Essay on Aladdin Orientalism

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Lyrics in Aladdin

Before the change of lyrics to the film’s VHS release in 1993, the original lyrics were “[…]Where they cut off your ear If they don’t like your face It’s barbaric but hey—it’s home!” (Aladdin: The Complete Script”). Tracing back to Said’s Orientalism, these lyrics allow all Orient societies to be characterized as the same barbaric regions: That all Eastern societies are evil, and one should fear for their limbs and lives. The author of The New York Times article “It’s Racist, But Hey, It’s Disney” commented on the lyrics: “To characterize an entire region with this sort of tongue-in-cheek bigotry, especially in a movie aimed at children, borders on barbaric” (It’s Racist, But Hey, It’s Disney). The lyrics immediately suggest that the ideational purpose is to portray the people of Agrabah are barbaric; it is a ruthless society, and they all lack morals and empathy, but the citizens are used to it, and they are satisfied with living in a dangerous kill-or-be-killed country because it's their home.

The intro song has set the expectations for the film; that the audience will experience a bar¬baric and harsh Middle Eastern city with equally barbaric inhabitants. Angry yelling can be heard from shopkeepers and palace guards on the streets of Agrabah. One palace guard yelled to Aladdin: “I’ll have your hands for a trophy, street rat!” (“Aladdin: The Complete Script”) after Aladdin stole a loaf of bread, a shopkeeper threatens to cut off Jasmine's hand for offering an apple to a child (Jasmine was dressed as a commoner during this), and Jafar does not care that Gazeem had to slit a few throats to obtain the magic lamp. The Western construction of the East being barbaric shows through these characters, as they lack compassion; they do not see much value in another human being’s life if they are below their social status. By making Jafar seem careless of the throats being slit, and Gazeem being eaten by the Cave of Wonders: “Patience, Iago. Patience. Gazeem was obvi¬ously less than worthy” (Aladdin: The Complete Script), it suggests that human beings of a lesser social class are of no worth and it does not matter whether they live or die, and the angry Arab is only interested in things benefitting his needs and he is willing to do everything even taking a hu¬man life.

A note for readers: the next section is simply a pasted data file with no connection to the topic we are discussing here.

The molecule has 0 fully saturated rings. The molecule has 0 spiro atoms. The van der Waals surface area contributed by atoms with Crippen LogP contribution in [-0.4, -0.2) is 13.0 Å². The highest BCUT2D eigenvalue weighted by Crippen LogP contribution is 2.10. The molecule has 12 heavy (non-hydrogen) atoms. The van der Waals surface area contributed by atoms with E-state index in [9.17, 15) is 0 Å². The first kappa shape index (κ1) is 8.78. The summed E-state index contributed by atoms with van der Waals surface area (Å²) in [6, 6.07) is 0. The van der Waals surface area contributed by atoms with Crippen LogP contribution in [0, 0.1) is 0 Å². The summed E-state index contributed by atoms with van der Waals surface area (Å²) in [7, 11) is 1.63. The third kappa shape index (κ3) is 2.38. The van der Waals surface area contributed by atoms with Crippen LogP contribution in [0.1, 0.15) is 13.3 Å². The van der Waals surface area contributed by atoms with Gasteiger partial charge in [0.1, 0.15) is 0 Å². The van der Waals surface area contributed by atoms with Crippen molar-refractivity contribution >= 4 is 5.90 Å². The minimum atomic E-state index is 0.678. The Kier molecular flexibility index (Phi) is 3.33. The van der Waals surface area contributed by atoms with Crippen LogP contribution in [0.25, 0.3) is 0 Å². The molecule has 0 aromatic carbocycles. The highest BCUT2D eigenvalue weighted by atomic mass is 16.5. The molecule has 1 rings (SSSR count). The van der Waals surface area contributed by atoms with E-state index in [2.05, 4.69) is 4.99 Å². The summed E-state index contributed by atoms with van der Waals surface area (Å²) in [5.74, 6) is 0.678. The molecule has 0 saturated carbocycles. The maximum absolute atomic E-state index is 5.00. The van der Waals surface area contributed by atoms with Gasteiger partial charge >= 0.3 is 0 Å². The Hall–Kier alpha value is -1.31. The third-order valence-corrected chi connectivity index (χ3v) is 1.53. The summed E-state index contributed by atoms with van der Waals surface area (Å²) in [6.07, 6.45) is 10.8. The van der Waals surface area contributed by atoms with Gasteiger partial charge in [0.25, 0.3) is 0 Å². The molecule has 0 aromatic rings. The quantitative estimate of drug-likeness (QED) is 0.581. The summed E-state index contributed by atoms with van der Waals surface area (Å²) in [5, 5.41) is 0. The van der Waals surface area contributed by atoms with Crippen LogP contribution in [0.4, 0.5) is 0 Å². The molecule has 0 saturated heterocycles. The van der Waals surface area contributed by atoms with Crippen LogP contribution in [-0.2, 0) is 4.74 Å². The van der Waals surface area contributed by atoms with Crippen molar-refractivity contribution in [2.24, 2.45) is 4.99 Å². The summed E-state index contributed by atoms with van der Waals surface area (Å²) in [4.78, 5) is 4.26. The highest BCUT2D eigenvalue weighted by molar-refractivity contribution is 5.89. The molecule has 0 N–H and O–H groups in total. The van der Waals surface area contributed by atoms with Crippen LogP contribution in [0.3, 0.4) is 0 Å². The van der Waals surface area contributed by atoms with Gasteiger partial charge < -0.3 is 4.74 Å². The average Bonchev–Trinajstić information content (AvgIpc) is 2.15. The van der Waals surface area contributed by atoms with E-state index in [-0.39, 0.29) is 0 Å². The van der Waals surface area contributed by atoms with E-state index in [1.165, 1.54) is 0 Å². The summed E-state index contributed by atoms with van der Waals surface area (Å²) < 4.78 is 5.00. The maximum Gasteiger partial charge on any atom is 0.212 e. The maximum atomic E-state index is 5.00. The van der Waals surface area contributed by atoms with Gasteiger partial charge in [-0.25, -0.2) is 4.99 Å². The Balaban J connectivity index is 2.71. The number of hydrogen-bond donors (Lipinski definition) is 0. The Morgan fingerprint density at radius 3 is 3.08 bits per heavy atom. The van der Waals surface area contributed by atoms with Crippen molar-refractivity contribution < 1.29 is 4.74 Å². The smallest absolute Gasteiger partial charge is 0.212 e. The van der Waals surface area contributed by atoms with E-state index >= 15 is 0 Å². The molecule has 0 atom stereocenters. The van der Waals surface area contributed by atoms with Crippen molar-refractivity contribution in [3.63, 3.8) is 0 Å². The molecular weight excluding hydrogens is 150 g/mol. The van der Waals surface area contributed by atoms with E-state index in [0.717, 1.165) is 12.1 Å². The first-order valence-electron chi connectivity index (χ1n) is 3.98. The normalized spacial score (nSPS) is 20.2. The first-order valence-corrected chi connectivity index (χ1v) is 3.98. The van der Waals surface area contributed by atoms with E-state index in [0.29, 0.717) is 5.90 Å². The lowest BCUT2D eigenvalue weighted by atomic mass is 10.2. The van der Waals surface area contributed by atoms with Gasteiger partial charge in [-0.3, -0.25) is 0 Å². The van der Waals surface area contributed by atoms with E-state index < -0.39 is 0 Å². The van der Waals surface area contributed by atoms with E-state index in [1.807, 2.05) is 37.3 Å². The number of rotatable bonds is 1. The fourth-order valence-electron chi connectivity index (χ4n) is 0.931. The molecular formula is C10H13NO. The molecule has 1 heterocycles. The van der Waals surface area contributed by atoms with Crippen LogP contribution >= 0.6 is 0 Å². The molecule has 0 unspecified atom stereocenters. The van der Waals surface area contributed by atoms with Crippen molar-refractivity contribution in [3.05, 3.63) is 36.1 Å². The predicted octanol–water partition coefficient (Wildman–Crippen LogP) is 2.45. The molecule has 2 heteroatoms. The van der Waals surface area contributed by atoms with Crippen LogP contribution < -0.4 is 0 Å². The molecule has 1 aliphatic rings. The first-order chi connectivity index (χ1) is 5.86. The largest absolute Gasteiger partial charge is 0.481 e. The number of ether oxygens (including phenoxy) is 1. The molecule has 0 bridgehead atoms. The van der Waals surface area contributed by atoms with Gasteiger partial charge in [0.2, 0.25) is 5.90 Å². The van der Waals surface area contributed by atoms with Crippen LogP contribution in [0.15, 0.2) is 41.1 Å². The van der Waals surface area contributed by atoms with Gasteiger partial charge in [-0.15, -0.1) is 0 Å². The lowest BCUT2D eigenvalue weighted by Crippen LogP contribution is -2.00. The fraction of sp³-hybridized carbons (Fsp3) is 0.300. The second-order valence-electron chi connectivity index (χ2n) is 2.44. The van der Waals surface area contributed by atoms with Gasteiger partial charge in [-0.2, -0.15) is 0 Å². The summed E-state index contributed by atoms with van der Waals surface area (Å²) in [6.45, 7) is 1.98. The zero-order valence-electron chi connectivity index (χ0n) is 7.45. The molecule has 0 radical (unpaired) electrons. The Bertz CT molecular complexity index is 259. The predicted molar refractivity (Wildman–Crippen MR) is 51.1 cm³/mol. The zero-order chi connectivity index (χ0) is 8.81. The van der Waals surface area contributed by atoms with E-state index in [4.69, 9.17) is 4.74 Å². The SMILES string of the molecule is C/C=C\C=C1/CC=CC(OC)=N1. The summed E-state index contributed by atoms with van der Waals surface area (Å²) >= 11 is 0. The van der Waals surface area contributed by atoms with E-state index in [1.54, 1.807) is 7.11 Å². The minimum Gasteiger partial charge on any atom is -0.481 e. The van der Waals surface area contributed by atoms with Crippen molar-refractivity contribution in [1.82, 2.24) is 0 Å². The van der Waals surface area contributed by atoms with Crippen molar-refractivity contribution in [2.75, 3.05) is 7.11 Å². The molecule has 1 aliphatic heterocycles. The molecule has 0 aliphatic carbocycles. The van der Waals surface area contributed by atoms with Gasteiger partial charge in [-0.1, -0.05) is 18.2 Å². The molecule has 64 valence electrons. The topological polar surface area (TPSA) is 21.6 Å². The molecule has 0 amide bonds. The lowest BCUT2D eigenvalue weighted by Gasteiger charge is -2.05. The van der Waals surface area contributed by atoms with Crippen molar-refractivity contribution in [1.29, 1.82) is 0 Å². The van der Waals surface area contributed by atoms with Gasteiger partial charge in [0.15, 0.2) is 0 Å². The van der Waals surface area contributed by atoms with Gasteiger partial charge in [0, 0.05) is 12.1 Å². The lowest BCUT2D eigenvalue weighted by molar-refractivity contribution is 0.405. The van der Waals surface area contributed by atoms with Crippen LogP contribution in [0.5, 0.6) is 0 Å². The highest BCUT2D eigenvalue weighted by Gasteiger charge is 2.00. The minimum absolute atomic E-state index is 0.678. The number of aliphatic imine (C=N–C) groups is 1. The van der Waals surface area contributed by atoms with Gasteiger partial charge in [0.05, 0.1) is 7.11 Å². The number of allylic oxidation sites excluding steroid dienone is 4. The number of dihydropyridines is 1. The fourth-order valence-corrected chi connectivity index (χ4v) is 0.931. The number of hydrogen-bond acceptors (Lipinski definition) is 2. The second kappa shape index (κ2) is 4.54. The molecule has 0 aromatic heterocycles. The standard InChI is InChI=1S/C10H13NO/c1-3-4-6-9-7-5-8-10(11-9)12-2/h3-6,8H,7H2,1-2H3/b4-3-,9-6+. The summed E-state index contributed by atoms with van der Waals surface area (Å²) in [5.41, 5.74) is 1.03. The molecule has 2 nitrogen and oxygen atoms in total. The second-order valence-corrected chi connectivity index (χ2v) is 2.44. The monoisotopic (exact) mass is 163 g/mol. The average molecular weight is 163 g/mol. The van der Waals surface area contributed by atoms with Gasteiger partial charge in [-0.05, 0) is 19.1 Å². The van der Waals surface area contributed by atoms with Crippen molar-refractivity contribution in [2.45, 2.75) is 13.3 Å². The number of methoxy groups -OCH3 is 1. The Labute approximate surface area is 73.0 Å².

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Hollywood and Politics

“Washington and Hollywood spring from the same DNA” is a quote found in Christian Blauvelt’s article “Aladdin, Al-Qaeda, and Arabs in the U.S. film and TV” from 2008 and argues that Hollywood narratives are closely tied with politics. Hollywood’s images of Arabs are heavily influenced by U.S. foreign policy over the last 60 years, as images of the Arab being a terrorist are a contemporary phenomenon. Jack Shaheen states in Reel Bad Arabs three events that are the main reason for the negative view of Arabs:

  1. The Palestinian/Israeli conflict.
  2. The Arab Oil embargo rising gas prices, which angered many Americans during the 70s.
  3. The Iranian revolution, where Iranian students took U.S. diplomats as hostages for over a year.

Based on the three before-mentioned events, Shaheen argues that the U.S. media continue to use this xenophobic view of Arabs to create a level of fear by using negative portrayal of Arabs as a scapegoat and maintain that fear (Blauvelt 5). In the terms of Foucault’s power/knowledge, the mainstream U.S. media uses their knowledge of the Arab to portray the Arab in a negative stereotypical view, which is the media’s power, and that is why the movies such as Aladdin is made and accepted, as Alhassan states: “The 1992 Aladdin demonstrates the staying power of Orientalist tropes and the impact they have not only on Arabs but on the imaginations of those who make and watch films like this' (Alhassan 20). The film Aladdin (1992) takes the same knowledge and uses its power of creating a Disney movie to create fearful stereotypes in Aladdin (1992) to maintain the West’s fear of the East. The character Aladdin is designed with Western ideologies to defeat Jafar/the East to conclude that the good West has defeated the bad East. The stereotypes found in Aladdin (1992) are a case of Said’s Orientalism, as the problematic representations strengthen Said's point that the discourse of Orientalism is maintained within institutions and practices and is kept alive by re¬peating and teaching it (Said 3).

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